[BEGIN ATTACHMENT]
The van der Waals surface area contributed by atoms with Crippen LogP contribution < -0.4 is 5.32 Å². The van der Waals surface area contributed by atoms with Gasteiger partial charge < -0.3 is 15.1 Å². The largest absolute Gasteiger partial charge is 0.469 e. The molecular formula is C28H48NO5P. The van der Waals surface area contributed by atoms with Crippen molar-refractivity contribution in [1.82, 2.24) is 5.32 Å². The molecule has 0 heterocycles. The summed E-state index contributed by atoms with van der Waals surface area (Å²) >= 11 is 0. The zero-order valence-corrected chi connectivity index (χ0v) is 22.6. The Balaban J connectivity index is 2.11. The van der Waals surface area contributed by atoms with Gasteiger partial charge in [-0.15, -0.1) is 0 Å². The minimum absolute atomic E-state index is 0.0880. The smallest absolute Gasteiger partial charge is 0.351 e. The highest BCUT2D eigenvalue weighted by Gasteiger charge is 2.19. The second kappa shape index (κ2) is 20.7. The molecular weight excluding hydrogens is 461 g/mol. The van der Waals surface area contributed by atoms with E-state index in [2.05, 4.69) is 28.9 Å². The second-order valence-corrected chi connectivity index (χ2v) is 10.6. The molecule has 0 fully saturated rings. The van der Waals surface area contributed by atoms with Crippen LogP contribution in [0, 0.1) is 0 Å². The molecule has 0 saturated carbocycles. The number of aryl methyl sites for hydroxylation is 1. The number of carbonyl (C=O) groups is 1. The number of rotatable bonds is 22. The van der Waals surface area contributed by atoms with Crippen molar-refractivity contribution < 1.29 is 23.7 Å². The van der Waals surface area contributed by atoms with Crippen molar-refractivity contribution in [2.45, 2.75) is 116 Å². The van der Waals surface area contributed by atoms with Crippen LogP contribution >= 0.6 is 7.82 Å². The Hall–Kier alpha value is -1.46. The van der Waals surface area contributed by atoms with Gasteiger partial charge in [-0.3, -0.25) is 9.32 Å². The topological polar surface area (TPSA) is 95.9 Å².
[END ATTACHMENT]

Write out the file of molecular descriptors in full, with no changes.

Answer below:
The van der Waals surface area contributed by atoms with Crippen LogP contribution < -0.4 is 5.32 Å². The van der Waals surface area contributed by atoms with Gasteiger partial charge < -0.3 is 15.1 Å². The largest absolute Gasteiger partial charge is 0.469 e. The molecular formula is C28H48NO5P. The van der Waals surface area contributed by atoms with Crippen molar-refractivity contribution in [1.82, 2.24) is 5.32 Å². The molecule has 0 heterocycles. The summed E-state index contributed by atoms with van der Waals surface area (Å²) >= 11 is 0. The zero-order valence-corrected chi connectivity index (χ0v) is 22.6. The Balaban J connectivity index is 2.11. The van der Waals surface area contributed by atoms with Gasteiger partial charge in [-0.15, -0.1) is 0 Å². The minimum absolute atomic E-state index is 0.0880. The smallest absolute Gasteiger partial charge is 0.351 e. The highest BCUT2D eigenvalue weighted by Gasteiger charge is 2.19. The second kappa shape index (κ2) is 20.7. The molecular weight excluding hydrogens is 461 g/mol. The van der Waals surface area contributed by atoms with E-state index in [2.05, 4.69) is 28.9 Å². The second-order valence-corrected chi connectivity index (χ2v) is 10.6. The molecule has 0 fully saturated rings. The van der Waals surface area contributed by atoms with Crippen LogP contribution in [0, 0.1) is 0 Å². The molecule has 0 saturated carbocycles. The number of aryl methyl sites for hydroxylation is 1. The number of carbonyl (C=O) groups is 1. The number of rotatable bonds is 22. The van der Waals surface area contributed by atoms with Crippen molar-refractivity contribution < 1.29 is 23.7 Å². The van der Waals surface area contributed by atoms with Crippen molar-refractivity contribution in [2.45, 2.75) is 116 Å². The van der Waals surface area contributed by atoms with Crippen LogP contribution >= 0.6 is 7.82 Å². The Hall–Kier alpha value is -1.46. The van der Waals surface area contributed by atoms with Gasteiger partial charge in [-0.3, -0.25) is 9.32 Å². The topological polar surface area (TPSA) is 95.9 Å².